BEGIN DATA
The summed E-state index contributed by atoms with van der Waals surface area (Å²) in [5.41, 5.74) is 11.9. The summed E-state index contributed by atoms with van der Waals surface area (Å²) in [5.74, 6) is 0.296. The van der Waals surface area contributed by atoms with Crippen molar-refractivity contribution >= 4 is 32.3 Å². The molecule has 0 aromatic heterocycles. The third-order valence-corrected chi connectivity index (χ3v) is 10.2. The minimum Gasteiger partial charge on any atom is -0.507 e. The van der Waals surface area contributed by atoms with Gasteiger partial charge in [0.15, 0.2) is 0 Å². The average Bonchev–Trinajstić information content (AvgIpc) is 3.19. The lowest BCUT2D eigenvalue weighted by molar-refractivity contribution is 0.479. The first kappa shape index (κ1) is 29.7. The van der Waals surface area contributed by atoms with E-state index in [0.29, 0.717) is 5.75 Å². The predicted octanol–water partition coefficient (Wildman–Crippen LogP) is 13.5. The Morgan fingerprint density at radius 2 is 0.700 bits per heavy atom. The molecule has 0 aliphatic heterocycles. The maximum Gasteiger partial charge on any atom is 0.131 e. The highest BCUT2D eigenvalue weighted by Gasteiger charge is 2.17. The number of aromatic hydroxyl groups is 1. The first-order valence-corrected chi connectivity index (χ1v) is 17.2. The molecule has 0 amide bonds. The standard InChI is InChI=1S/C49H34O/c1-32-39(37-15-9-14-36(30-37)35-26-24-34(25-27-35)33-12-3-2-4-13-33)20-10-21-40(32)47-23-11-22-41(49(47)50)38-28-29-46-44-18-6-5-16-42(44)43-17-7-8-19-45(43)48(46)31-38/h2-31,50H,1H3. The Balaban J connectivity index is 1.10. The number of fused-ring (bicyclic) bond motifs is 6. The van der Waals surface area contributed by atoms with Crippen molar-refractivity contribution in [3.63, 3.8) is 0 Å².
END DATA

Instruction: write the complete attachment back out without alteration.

The summed E-state index contributed by atoms with van der Waals surface area (Å²) in [5.41, 5.74) is 11.9. The summed E-state index contributed by atoms with van der Waals surface area (Å²) in [5.74, 6) is 0.296. The van der Waals surface area contributed by atoms with Crippen molar-refractivity contribution >= 4 is 32.3 Å². The molecule has 0 aromatic heterocycles. The third-order valence-corrected chi connectivity index (χ3v) is 10.2. The minimum Gasteiger partial charge on any atom is -0.507 e. The van der Waals surface area contributed by atoms with Gasteiger partial charge in [0.15, 0.2) is 0 Å². The average Bonchev–Trinajstić information content (AvgIpc) is 3.19. The lowest BCUT2D eigenvalue weighted by molar-refractivity contribution is 0.479. The first kappa shape index (κ1) is 29.7. The van der Waals surface area contributed by atoms with E-state index in [0.29, 0.717) is 5.75 Å². The predicted octanol–water partition coefficient (Wildman–Crippen LogP) is 13.5. The Morgan fingerprint density at radius 2 is 0.700 bits per heavy atom. The molecule has 0 aliphatic heterocycles. The maximum Gasteiger partial charge on any atom is 0.131 e. The highest BCUT2D eigenvalue weighted by Gasteiger charge is 2.17. The number of aromatic hydroxyl groups is 1. The first-order valence-corrected chi connectivity index (χ1v) is 17.2. The molecule has 0 amide bonds. The standard InChI is InChI=1S/C49H34O/c1-32-39(37-15-9-14-36(30-37)35-26-24-34(25-27-35)33-12-3-2-4-13-33)20-10-21-40(32)47-23-11-22-41(49(47)50)38-28-29-46-44-18-6-5-16-42(44)43-17-7-8-19-45(43)48(46)31-38/h2-31,50H,1H3. The Balaban J connectivity index is 1.10. The number of fused-ring (bicyclic) bond motifs is 6. The van der Waals surface area contributed by atoms with Crippen molar-refractivity contribution in [3.63, 3.8) is 0 Å².